This week, we implemented an HIV support group into our programme as we felt that it was important to reach out to these groups providing information about disclosure of HIV and AIDS, health and nutrition, the importance of a nutritional garden and the technique of seed savings. This is similar work to what our partner organisation, the Diocese of Mutare Community Care Programme (DOMCCP), do so we were keen to reach out to more members of the community.
My HIV support group was held in Dandadzi and we met our care facilitator (the member of the community who helps to mobilise the community) under a tree ready for our session to begin. It was really great to see that so many members of the HIV support group turn up and we had a total of 13 members for the session, one male and 12 females.
The session we delivered was about nutrition (the importance of having a balanced diet). This is especially important for those who are HIV positive, due to the negative side effects of the medication they are required to take and the compromised immune system due to the virus.
This session was very successful with all members engaged, asking questions and making suggestions of what they would like to learn in future sessions. We found that our group wanted to know about the health risks that come with drinking alcohol when you are taking the ARVs medication. They also requested finding out information on food safety and disclosure (telling family members that you are HIV positive).
After the session Mr Backuta, our care facilitator, invited us on a walk to cross the border from Zimbabwe to Mozambique. This was a great opportunity to get to know him more and understand the struggles that he faces on a day-to-day basis living with HIV. We found out through talking to him that he was the paprika farmer who our Team Leader had got the inspiration from for the paprika project. Mr Backuta showed us his paprika field and also shared the challenge he faces regarding the issue of broken bore holes. These bore holes are used to provide the community with fresh drinking water and the bore hole in Dandadzi had been broken for a number of years. He explained that the community have to collect water from the river, which causes many health problems. Members of the community have contracted cholera and typhoid from the dirty water.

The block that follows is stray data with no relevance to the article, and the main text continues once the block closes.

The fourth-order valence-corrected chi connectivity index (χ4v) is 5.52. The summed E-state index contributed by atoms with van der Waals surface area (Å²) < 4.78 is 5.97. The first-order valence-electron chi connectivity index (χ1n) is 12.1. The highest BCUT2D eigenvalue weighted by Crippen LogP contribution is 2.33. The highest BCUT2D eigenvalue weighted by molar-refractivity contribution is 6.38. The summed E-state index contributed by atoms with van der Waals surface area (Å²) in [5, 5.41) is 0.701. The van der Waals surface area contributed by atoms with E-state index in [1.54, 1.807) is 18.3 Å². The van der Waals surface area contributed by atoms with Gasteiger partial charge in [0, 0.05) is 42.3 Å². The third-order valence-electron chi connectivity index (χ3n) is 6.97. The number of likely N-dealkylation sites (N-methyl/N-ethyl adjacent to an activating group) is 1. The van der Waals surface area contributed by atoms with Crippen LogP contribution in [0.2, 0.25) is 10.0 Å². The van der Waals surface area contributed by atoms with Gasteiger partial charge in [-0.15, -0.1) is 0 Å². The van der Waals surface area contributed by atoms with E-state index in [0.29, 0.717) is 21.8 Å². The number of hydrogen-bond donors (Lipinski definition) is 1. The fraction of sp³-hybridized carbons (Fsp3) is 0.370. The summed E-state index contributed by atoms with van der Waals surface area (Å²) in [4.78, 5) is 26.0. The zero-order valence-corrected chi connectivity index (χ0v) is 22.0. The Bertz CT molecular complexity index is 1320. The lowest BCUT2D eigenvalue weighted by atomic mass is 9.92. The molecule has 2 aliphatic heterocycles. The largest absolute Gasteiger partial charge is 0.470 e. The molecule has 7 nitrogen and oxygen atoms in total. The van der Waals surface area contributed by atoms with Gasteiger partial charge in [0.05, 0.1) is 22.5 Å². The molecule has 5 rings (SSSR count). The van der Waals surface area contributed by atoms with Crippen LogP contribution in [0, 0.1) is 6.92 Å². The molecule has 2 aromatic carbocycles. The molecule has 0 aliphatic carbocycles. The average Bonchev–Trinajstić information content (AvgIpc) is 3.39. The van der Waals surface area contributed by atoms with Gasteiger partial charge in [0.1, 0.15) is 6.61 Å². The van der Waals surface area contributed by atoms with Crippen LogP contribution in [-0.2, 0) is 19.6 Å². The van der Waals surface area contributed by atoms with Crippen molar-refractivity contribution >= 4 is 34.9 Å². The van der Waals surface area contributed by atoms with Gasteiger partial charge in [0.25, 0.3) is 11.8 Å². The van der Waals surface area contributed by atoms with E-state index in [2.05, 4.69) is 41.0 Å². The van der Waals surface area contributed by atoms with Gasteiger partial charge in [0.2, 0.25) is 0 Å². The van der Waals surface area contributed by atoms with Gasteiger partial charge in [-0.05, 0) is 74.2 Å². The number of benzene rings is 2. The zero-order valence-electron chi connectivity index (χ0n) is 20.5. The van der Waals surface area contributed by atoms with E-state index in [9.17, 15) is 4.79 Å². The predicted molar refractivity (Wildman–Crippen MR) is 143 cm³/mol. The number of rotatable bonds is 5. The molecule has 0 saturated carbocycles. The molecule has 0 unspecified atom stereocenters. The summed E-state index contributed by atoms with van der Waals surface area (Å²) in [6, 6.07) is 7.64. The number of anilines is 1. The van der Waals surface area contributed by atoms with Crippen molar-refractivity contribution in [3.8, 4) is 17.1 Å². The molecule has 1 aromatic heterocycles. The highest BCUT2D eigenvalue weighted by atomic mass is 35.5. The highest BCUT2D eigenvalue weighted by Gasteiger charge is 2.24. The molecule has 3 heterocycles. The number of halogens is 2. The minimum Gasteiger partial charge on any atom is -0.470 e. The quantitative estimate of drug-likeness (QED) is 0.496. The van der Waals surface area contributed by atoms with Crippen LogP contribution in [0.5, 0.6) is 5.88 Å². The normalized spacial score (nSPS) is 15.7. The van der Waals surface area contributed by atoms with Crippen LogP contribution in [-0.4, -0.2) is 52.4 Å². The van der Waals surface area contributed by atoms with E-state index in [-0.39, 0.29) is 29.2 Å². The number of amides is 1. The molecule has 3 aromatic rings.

Mr Backuta also showed us the HIV support group’s nutritional garden, which had been created and built from scratch by the previous cycle of ICS volunteers who had been part of the programme in Regina, like ourselves. The nutritional garden provides herbs, fruit and vegetables to those in the HIV support group to give them the nutrients they require. I found that all of the HIV support groups running in Nyanga have nutritional gardens and we made plans to attend a field day on the best practices of keeping fruit, vegetables and herbs to share this information with our HIV support groups in the following weeks.
By ICS volunteer Esther Denton